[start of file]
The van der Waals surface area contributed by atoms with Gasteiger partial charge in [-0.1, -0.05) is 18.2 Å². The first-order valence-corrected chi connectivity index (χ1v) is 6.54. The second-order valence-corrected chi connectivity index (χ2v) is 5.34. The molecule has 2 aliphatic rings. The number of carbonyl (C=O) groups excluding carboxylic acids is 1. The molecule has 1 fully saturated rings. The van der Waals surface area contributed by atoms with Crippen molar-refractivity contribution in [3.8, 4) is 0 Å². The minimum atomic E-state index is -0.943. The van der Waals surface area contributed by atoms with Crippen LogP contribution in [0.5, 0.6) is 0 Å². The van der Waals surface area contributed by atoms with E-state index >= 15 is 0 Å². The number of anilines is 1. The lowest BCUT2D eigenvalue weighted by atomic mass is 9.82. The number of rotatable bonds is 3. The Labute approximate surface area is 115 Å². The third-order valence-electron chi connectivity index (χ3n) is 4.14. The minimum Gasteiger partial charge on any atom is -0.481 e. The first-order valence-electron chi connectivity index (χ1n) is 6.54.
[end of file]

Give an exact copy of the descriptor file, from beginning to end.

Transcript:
The van der Waals surface area contributed by atoms with Gasteiger partial charge in [-0.1, -0.05) is 18.2 Å². The first-order valence-corrected chi connectivity index (χ1v) is 6.54. The second-order valence-corrected chi connectivity index (χ2v) is 5.34. The molecule has 2 aliphatic rings. The number of carbonyl (C=O) groups excluding carboxylic acids is 1. The molecule has 1 fully saturated rings. The van der Waals surface area contributed by atoms with Crippen molar-refractivity contribution in [3.8, 4) is 0 Å². The minimum atomic E-state index is -0.943. The van der Waals surface area contributed by atoms with Crippen LogP contribution in [0.5, 0.6) is 0 Å². The van der Waals surface area contributed by atoms with E-state index >= 15 is 0 Å². The number of anilines is 1. The lowest BCUT2D eigenvalue weighted by atomic mass is 9.82. The number of rotatable bonds is 3. The Labute approximate surface area is 115 Å². The third-order valence-electron chi connectivity index (χ3n) is 4.14. The minimum Gasteiger partial charge on any atom is -0.481 e. The first-order valence-electron chi connectivity index (χ1n) is 6.54.